Mr. Swallow, catcher of food

Mr. Grinder, most happy when you chew well

Mr. Piler, sorter of nutrients into piles for different parts of your body

Mr. Deliveryman, carrier of piles to your body

FIVE FUNNY TUMMY MEN encourages dialogue between children and adults, making it a good resource for class or homeschooling discussions. Children are told to eat healthy and chew well and not snack a lot between meals, and in a simple, clear and friendly manner this cute little book explains exactly why. Recommend for readers 4-8. A multicultural edition of the book is…

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‘Somebody Else’s Troubles,’ by J.A. English

Somebody Else’s Troubles by J.A. English 

Published by Zimbell House

An inventive, intriguing, and extraordinarily thought-provoking tale, Somebody Else’s Troubles centers on a titillating question: who among us hasn’t dreamed of walking to the corner store and simply disappearing?

About Somebody Else’s Troubles:  Ohio businessman Travers Landeman has plenty of troubles. Between a marriage that is loveless at best, a hateful, greedy, self-consumed wife, and a family business changing in unexpected and unwelcome ways, Travers copes in the best way he knows how: by making a conscious effort not to think.  But when his teenage nephew, Matthew Calkins, reaches out to him for help, Travers turns away. When his inaction causes unspeakable guilt, Travers fakes his death on the Caribbean Island of Mabuhay, an act that sets into motion a most unusual series of events—events that will bond together a most unusual cadre of people.

Years pass and it appears that Travers, now settled in to a new life with a new family and a new name, has gotten away with it.  Or has he?

The Atlantis Fidelity Insurance Company hires Albert Sydney McNab to bring Travers back to Ohio. But McNab, a bumbling, sore-footed, ne’er-do-well with a litany of failed careers—waiter, bus driver, door-to-door salesman—is surprisingly somehow hot on Travers’ trail.

Chicago bookseller Joe Rogers leads a group of amateur archaeologists to Mabuhay. Dealt a fistful of trouble when he acquired Chicago’s oldest bookstore, The Yellow Harp, Joe Rogers has a penchant for vodka, an abject ineptitude for following orders, and an abundance of useless knowledge. But at a dig site in Mabuhay, Rogers discovers an ancient treasure—a jeweled mask. Will Joe, who has his own axe to grind with Atlantis Fidelity Insurance, step off the sidelines and get back in the game?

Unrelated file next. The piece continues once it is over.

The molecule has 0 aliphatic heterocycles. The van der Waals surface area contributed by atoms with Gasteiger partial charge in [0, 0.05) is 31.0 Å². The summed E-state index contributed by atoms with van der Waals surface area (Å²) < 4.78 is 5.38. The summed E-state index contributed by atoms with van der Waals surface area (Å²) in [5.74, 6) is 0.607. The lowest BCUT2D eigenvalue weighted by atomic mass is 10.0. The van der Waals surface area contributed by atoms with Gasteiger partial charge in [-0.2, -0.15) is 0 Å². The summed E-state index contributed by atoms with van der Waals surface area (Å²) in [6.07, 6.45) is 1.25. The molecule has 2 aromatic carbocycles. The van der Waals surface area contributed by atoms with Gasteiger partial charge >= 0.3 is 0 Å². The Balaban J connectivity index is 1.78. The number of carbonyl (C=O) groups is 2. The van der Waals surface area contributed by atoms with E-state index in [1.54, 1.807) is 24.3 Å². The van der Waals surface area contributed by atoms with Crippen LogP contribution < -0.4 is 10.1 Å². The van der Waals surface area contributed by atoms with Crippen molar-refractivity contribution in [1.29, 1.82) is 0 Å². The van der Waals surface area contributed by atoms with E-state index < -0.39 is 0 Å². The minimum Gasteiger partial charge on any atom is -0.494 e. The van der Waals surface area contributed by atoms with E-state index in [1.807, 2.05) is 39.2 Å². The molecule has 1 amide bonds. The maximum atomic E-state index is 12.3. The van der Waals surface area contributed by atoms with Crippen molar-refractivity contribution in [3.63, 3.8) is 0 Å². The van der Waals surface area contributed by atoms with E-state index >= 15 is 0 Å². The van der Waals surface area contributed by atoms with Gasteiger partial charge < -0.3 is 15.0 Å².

Esmerelda McNab, United Nations Ambassador of the UN’s newest member nation, the Commonwealth of Mabuhay, has her own set of troubles—protestors who denounce her part in the sale of the mask that Joe Rogers discovered as “cultural genocide.”

Do love, peace, and redemption even exist on Mabuhay?  Or are somebody else’s troubles just that?

A brilliantly-rendered tale, Somebody Else’s Troubles takes readers on an unforgettable journey spanning from the streets of Chicago’s gritty Austin neighborhood to the remote island paradise of Mabuhay.  Resplendent with richly-drawn characters that spring to life in the novel’s pages, Somebody Else’s Troubles is peppered with wit and subtle humor. Novelist J.A. English delivers a clever, captivating, smart, seamless story replete with fascinating historical detail and literary allusion.   A beautifully written literary novel about escape and inertia, action and inaction, faith and doubt, and finding home—and hope—in the unlikeliest of places, Somebody Else’s Troubles is destined to stay with readers long after the final page is turned.